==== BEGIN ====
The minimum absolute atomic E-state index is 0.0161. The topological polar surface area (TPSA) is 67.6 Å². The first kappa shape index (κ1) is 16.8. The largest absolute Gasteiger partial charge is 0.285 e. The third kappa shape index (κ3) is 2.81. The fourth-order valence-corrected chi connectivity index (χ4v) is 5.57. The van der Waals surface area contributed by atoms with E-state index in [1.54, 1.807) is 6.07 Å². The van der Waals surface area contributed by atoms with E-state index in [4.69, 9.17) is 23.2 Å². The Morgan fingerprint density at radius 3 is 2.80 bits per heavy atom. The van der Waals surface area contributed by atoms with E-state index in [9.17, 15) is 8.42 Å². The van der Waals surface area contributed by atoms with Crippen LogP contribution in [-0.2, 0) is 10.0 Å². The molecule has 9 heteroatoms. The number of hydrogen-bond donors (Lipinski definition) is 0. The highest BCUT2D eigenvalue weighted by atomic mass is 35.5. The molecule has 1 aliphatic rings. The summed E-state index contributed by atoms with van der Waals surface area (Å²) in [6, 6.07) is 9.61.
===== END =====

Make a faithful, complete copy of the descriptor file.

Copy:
The minimum absolute atomic E-state index is 0.0161. The topological polar surface area (TPSA) is 67.6 Å². The first kappa shape index (κ1) is 16.8. The largest absolute Gasteiger partial charge is 0.285 e. The third kappa shape index (κ3) is 2.81. The fourth-order valence-corrected chi connectivity index (χ4v) is 5.57. The van der Waals surface area contributed by atoms with E-state index in [1.54, 1.807) is 6.07 Å². The van der Waals surface area contributed by atoms with E-state index in [4.69, 9.17) is 23.2 Å². The Morgan fingerprint density at radius 3 is 2.80 bits per heavy atom. The van der Waals surface area contributed by atoms with E-state index in [9.17, 15) is 8.42 Å². The van der Waals surface area contributed by atoms with Crippen LogP contribution in [-0.2, 0) is 10.0 Å². The molecule has 9 heteroatoms. The number of hydrogen-bond donors (Lipinski definition) is 0. The highest BCUT2D eigenvalue weighted by atomic mass is 35.5. The molecule has 1 aliphatic rings. The summed E-state index contributed by atoms with van der Waals surface area (Å²) in [6, 6.07) is 9.61.